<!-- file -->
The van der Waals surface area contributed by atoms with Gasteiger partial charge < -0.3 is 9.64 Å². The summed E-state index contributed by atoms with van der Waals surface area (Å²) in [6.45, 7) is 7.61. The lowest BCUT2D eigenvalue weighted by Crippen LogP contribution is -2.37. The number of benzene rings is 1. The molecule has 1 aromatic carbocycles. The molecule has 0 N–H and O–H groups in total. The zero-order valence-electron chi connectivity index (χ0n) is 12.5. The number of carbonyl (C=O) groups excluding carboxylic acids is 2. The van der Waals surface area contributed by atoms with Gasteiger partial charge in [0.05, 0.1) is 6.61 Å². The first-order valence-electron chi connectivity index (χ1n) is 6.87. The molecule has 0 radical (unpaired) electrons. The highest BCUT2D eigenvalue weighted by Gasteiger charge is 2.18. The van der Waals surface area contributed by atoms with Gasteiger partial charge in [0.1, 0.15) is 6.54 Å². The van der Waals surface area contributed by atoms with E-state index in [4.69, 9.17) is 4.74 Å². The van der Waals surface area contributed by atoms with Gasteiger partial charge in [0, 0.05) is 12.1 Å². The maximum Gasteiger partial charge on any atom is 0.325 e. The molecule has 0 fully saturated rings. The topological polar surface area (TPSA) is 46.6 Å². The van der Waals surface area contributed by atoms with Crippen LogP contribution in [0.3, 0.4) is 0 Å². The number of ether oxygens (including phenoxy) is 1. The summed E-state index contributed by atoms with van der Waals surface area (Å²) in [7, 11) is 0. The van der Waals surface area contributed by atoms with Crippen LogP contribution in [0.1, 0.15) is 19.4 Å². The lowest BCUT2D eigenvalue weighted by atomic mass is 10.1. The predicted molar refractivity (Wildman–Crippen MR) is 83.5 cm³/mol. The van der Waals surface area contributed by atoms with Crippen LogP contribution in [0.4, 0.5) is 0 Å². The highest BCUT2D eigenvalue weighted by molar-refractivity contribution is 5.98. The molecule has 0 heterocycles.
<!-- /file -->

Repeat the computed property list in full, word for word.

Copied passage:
The van der Waals surface area contributed by atoms with Gasteiger partial charge < -0.3 is 9.64 Å². The summed E-state index contributed by atoms with van der Waals surface area (Å²) in [6.45, 7) is 7.61. The lowest BCUT2D eigenvalue weighted by Crippen LogP contribution is -2.37. The number of benzene rings is 1. The molecule has 1 aromatic carbocycles. The molecule has 0 N–H and O–H groups in total. The zero-order valence-electron chi connectivity index (χ0n) is 12.5. The number of carbonyl (C=O) groups excluding carboxylic acids is 2. The van der Waals surface area contributed by atoms with Gasteiger partial charge in [0.05, 0.1) is 6.61 Å². The first-order valence-electron chi connectivity index (χ1n) is 6.87. The molecule has 0 radical (unpaired) electrons. The highest BCUT2D eigenvalue weighted by Gasteiger charge is 2.18. The van der Waals surface area contributed by atoms with Gasteiger partial charge in [0.1, 0.15) is 6.54 Å². The van der Waals surface area contributed by atoms with E-state index in [4.69, 9.17) is 4.74 Å². The van der Waals surface area contributed by atoms with Gasteiger partial charge in [0, 0.05) is 12.1 Å². The maximum Gasteiger partial charge on any atom is 0.325 e. The molecule has 0 fully saturated rings. The topological polar surface area (TPSA) is 46.6 Å². The van der Waals surface area contributed by atoms with Crippen LogP contribution in [0.3, 0.4) is 0 Å². The number of ether oxygens (including phenoxy) is 1. The summed E-state index contributed by atoms with van der Waals surface area (Å²) in [7, 11) is 0. The van der Waals surface area contributed by atoms with Crippen LogP contribution in [0.1, 0.15) is 19.4 Å². The lowest BCUT2D eigenvalue weighted by atomic mass is 10.1. The predicted molar refractivity (Wildman–Crippen MR) is 83.5 cm³/mol. The van der Waals surface area contributed by atoms with Crippen LogP contribution in [0.4, 0.5) is 0 Å². The highest BCUT2D eigenvalue weighted by molar-refractivity contribution is 5.98. The molecule has 0 heterocycles.